It’s been over a week since Pokemon Go, a new augmented reality Pokemon game was dropped on the world by Nintendo and Niantic via the Apple App Store and Google Play. In the wake of such a momentous achievement, which sees players travel the world searching for Pokemon in real-life locations, thousands of children as young as 10 have left their homes to pursue their lifelong dreams.
“I grew up playing the games, wishing I could go on my own Pokemon adventure,” said Kevin Dirks, 10, from Redmond Washington, “but now that I’m an adult I can finally pursue my one true love” Pokemon Training.”
But Pokemon Go isn’t just for those who want to be the very best. “I just like catching Pokemon when I’m board,” said Tiffany Banks, 22, a Georgia Tech in psychology major. When asked about the rash of missing person’s reports due to children leaving their homes to pursue their careers in Pokemon training, Banks continued, “I don’t think it’s good, you know? Mothers and fathers who grew up with the original Red and Blue versions of the game will be jealous of their children's’ opportunity and success. It might breed some resentment.”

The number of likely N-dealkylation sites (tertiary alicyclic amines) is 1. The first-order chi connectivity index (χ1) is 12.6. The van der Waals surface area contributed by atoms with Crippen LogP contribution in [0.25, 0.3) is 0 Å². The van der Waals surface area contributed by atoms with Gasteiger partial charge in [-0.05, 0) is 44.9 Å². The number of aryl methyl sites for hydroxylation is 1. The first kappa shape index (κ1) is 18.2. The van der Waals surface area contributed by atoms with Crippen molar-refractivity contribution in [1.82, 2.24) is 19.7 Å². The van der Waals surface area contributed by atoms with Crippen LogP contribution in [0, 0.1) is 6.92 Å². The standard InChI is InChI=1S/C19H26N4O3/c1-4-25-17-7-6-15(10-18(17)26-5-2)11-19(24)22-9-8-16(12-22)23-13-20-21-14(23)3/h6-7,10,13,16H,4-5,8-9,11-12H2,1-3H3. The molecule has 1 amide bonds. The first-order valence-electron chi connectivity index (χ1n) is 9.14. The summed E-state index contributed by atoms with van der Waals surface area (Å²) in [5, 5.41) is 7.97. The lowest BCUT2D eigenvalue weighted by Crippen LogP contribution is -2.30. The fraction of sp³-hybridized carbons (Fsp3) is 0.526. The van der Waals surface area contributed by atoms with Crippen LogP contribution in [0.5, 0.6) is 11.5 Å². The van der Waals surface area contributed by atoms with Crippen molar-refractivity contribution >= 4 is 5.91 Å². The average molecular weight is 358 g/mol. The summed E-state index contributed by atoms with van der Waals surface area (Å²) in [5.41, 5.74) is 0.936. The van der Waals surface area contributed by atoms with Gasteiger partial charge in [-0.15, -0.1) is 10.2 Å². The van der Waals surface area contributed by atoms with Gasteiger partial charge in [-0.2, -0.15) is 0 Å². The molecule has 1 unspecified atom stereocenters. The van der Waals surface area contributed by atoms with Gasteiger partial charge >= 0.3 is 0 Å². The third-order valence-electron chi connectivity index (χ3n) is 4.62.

Another look at this cultural phenomenon is from the eyes of Dan Brady, 42, senior Office for the Detroit Police Department. “We’ve seen a major drop in violent crimes,” he said over the phone. “The turf wars between major gangs have taken on a new bent. Boundaries have been redrawn because certain Pokemon Gyms are right on the brink. It’s amazing to see lifelong enemies enter a Pokemon battle rather than a knife fight.”
While many look on in awe at an app that finally gets nerds outside to enjoy the world, albeit through their smartphones, some have found the release of the game nothing less than a catastrophe. Emily Huggins, 16, went missing three days ago from her Tampa Bay home after an argument with her mother. “She kept on talking about Ash Ketchum and charizard and I just didn’t understand,” said Emily’s mother, Hannah, 37. “I don’t like the sound of this Ash character. I asked if he was [Emily’s] boyfriend, but she scoffed at me. And what is charizarding? Is it a new rave drug?”
While people from around the world stand dumbfounded by Pokemon trainers who cross busy streets at inappropriate times, there’s no denying that Nintendo has put itself back on the map with a little help from Niantic, and anyone who grew up in the 90s.